New Zealanders may be adventurous in their personal lives, but are less likely to take risks in business, according to keynote speaker and "serial entrepreneur" Savannah Peterson.

Peterson was speaking at this morning's PwC Herald Talks event on innovation, when she said people should be taking more risks for businesses to innovate.

Savannah is the founder of Savvy Millennial and formally the director of innovation strategy at Speck Design, where she helped create new consumer electronics.

Entrepreneur Savannah Peterson talks with the Herald.

Peterson was listed as a 2016 Forbes 30 Under 30 in Consumer Technology.


"I think Tall Poppy Syndrome is totally real and it's something we need to challenge," she said.

"There's this perception that there's not room for all of us at the top, but there is."

Entrepreneur and regional director for New Zealand Trade and Enterprise in North America, Claudia Batten, challenged Peterson's position that New Zealander's weren't innovative enough.

US-based kiwi entrepreneur Claudia Batten talks to the Herald.

Batten said innovation isn't a problem for New Zealand businesses, but telling the story of the innovation on a world stage is where businesses struggle.

She said Maori were great storytellers, and New Zealand businesses should learn from the culture about how to get the business message out to more people.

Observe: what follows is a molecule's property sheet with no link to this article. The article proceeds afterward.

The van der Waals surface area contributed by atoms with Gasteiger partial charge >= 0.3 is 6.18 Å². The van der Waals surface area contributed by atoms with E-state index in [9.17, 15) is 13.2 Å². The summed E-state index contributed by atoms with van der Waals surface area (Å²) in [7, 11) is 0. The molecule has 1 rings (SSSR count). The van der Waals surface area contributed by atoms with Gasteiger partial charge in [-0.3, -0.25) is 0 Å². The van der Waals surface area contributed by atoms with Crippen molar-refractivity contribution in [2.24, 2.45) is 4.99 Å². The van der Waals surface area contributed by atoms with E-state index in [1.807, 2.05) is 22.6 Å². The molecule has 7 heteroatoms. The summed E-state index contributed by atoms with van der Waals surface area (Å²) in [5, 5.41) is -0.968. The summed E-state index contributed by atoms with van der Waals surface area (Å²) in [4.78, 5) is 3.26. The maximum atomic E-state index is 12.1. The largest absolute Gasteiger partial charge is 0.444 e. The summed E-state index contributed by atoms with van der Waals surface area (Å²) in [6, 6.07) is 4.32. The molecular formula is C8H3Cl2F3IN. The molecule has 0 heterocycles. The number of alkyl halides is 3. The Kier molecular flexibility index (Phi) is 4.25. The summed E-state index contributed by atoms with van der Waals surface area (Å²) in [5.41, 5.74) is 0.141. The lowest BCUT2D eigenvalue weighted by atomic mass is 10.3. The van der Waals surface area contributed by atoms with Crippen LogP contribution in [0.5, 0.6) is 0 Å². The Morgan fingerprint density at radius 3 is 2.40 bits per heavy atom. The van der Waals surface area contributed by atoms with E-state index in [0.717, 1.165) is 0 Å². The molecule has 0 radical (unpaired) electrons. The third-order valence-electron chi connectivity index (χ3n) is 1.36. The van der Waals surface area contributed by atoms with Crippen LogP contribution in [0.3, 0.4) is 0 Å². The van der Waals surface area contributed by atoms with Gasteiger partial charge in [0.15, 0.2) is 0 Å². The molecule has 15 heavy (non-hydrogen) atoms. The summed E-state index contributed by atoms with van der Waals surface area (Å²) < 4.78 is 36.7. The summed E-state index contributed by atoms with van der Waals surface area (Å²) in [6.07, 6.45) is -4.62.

"If we could bring great innovation and great storytelling together, we could set the world on fire," she said.

Rohit Shukla, chief executive of Larta Institute, said New Zealander's humble attitude could get in the way of showcasing the innovation happening here.

Rohit Shukla speaks to the Herald about innovation.

"There's a great deal of humility here, and it's charming, but get over it," he said.

Panellist Rebecca Gill, of Massey University, said the first step to innovation is critical thinking.

"How do you actually take a step back and think critically about why do I do the things the I do? Why do I assume a business needs to look a certain way when really the only reason is because it's always looked that way for the last 100 years."

Massey University's Dr. Rebecca Gill speaks to the Herald.

Andy Symons of PwC said innovation needed to challenge the status quo.

"It's about asking questions, why do we do it like this? Is there a better way to be doing it? And is this what our customer really wants from us?"